"Supplying to, or placing in the hands of, any distributor or retailer any tabulation of figures, sales literature, price list or other material containing 'manufacturer's list prices,' 'manufacturer's suggested list prices,' 'suggested list prices, or 'suggested retail prices,' when said respondent petitioner knows or has reason to know, that such figures are in excess of the price or prices at which the items of merchandise to which they refer are usually and customarily sold at retail in the trade areas where the figures are supplied."
With respect to petitioner's contention that the Order is discriminatory, the short answer is that petitioner has not presented sufficient evidence to demonstrate that it has in fact been "singled out". But in any event - in the absence of a patent abuse of discretion - "The Commission alone is empowered to develop that enforcement policy best calculated to achieve the ends contemplated by Congress. . . ." Moog Industries, Inc. v. Federal Trade Commission, 355 U.S. 411, 413 (1958). Courts will not ordinarily refuse to enforce a valid order merely because the law is not being enforced against others. See Jaffe, The Judicial Enforcement of Administrative Orders, 76 Harv. L. Rev. 865, 878 (1963).
As to the contention that the Order is vague, indefinite and unduly broad and that "it is impossible to obey without completely sacrificing the preparation and dissemination of suggested list prices", we, as well as other courts of appeals, have enforced orders in analogous cases where the words "usual and customary" were used, as here, in relation to prices charged at retail in a particular "trade area". Bankers Securities Corporation v. Federal Trade Commission, supra; Baltimore Luggage Company v. Federal Trade Commission, 296 F.2d 608 (4 Cir. 1961), cert. den. 369 U.S. 860 (1962); Helbros Watch Company v. Federal Trade Commission, supra; Giant Food, Inc. v. Federal Trade Commission, 322 F.2d 977 (D.C. Cir. 1963. Moreover, the Supreme Court has ruled that the Commission is clothed with wide discretion in determining the type of order that is necessary to bring to an end the unfair practices found to exist.
In Federal Trade Commission v. Ruberoid Co ., 343 U.S. 470 (1952) the Court said (p. 473):
"If the Commission is to obtain the objectives Congress envisioned, . . . it must be allowed effectively to close all roads to the prohibited goal, so that its orders may not be by-passed with impunity."
In Jacob Siegal Co. v. Federal Trade Commission, 327 U.S. 608 (1946), the Court said (pp. 611, 612, 613):
"The Commission has wide discretion in its choice of a remedy deemed adequate to cope with the unlawful practices in this area of trade and commerce. Here, as in the case of orders of other administrative agencies under comparable statutes, judicial review is limited. It extends no further than to ascertain whether the Commission made an allowable judgment in its choice of the remedy . . . Congress has entrusted it the Commission with the administration of the Act and has left the courts with only limited powers of review. The Commission is the expert body to determine what remedy is necessary to eliminate the unfair or deceptive trade practices which have been disclosed. It has wide latitude for judgment and the courts will not interfere except where the remedy selected has no reasonable relation to the unlawful practices found to exist."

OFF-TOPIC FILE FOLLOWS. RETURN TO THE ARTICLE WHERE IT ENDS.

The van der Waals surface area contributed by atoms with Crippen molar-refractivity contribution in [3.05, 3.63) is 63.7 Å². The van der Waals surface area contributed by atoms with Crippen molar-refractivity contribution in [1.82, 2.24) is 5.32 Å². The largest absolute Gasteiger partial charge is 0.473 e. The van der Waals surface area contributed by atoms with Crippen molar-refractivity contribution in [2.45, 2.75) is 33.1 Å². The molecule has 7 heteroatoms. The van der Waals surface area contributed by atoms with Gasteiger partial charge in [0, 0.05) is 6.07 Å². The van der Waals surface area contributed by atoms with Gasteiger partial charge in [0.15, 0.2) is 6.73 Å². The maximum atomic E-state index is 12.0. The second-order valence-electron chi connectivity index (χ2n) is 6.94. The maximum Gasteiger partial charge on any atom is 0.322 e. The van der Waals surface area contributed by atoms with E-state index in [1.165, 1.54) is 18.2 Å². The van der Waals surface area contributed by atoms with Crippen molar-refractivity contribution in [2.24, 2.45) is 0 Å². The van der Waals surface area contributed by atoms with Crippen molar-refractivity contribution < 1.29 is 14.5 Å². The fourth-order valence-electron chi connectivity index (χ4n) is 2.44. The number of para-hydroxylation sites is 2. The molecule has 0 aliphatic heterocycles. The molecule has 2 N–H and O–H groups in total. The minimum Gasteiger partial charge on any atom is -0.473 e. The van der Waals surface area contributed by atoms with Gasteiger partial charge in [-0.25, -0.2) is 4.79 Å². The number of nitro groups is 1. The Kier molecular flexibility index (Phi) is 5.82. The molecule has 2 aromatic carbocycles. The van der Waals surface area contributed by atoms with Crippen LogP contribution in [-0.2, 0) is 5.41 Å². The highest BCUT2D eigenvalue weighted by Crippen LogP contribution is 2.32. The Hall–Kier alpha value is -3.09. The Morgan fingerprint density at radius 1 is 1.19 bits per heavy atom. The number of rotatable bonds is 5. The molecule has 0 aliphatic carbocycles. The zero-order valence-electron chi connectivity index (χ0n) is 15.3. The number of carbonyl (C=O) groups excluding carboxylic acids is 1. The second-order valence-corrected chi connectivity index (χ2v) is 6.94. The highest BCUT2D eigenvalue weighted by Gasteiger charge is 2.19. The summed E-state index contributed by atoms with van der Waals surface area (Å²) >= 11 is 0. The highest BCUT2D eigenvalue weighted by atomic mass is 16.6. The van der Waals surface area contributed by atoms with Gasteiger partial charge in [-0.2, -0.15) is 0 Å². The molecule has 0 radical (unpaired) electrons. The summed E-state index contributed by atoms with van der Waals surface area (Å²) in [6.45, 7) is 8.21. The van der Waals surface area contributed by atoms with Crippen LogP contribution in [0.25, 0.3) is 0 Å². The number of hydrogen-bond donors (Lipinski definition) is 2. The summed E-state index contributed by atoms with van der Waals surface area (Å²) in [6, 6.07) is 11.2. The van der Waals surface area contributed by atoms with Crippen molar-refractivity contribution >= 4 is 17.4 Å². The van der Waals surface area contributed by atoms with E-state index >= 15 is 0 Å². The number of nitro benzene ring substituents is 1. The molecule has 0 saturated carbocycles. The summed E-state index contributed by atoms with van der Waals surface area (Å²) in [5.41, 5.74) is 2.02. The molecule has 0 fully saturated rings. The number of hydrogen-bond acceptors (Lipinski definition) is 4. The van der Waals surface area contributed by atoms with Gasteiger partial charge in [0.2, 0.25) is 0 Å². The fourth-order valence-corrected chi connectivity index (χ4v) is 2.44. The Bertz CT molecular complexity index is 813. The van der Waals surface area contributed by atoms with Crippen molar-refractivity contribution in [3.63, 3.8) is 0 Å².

We cannot say that in the instant case the Commission in framing its Order violated the permissible limits of its discretion,*fn4 nor can we say that though it may be drastic in its sweep, it is not reasonably related to the deception which the Commission has found to exist. Arrow Metal Products Corporation v. Federal Trade Commission, 249 F.2d 83 (3 Cir. 1957).
It may turn out that petitioner's fears are more hypothetical than real for it has not been urged that the use of suggested list prices is illegal per se. The dissemination of these prices is prohibited only so long as they create a false or deceptive impression upon the consumer. In coping with the Order, petitioner, in addition to exercising its own sound business judgment, may seek advice and aid from the Commission, Giant Food, Inc. v. Federal Trade Commission, supra; Vanity Fair Paper Mills, Inc. v. Federal Trade Commission, 311 F.2d 480 (2 Cir. 1962), and present any problems of compliance "in evidentiary form rather than fantasies."*fn5 The Commission is not bound beforehand "to chart a course for the petitioner." Cf. Zenith Radio Corporation v. Federal Trade Commission, 143 F.2d 29, 31 (7 Cir. 1944).
The petitioner's contention that the Commission's Order deprives it of the right to express its opinion of the "market worth" of its products, at retail, via its suggested list price, and that such deprivation is in violation of the freedoms of speech and press guarantees of the First Amendment, is without substance. The Commission's Order does not foreclose the petitioner's expression of its opinion as to the retail worth of its products but seeks only to insure that such an opinion will not mislead or deceive the public. There is no constitutional right to promulgate and distribute fictitious suggested list prices. Cf. Murray Space Shoe Corporation v. Federal Trade Commission, 304 F.2d 270, 272 (2 Cir. 1962) where it was said "There is no constitutional right to disseminate false or misleading advertisements."
It would serve no useful purpose to discuss petitioner's other points.
For the reasons stated the Commission's Order will be affirmed and enforced.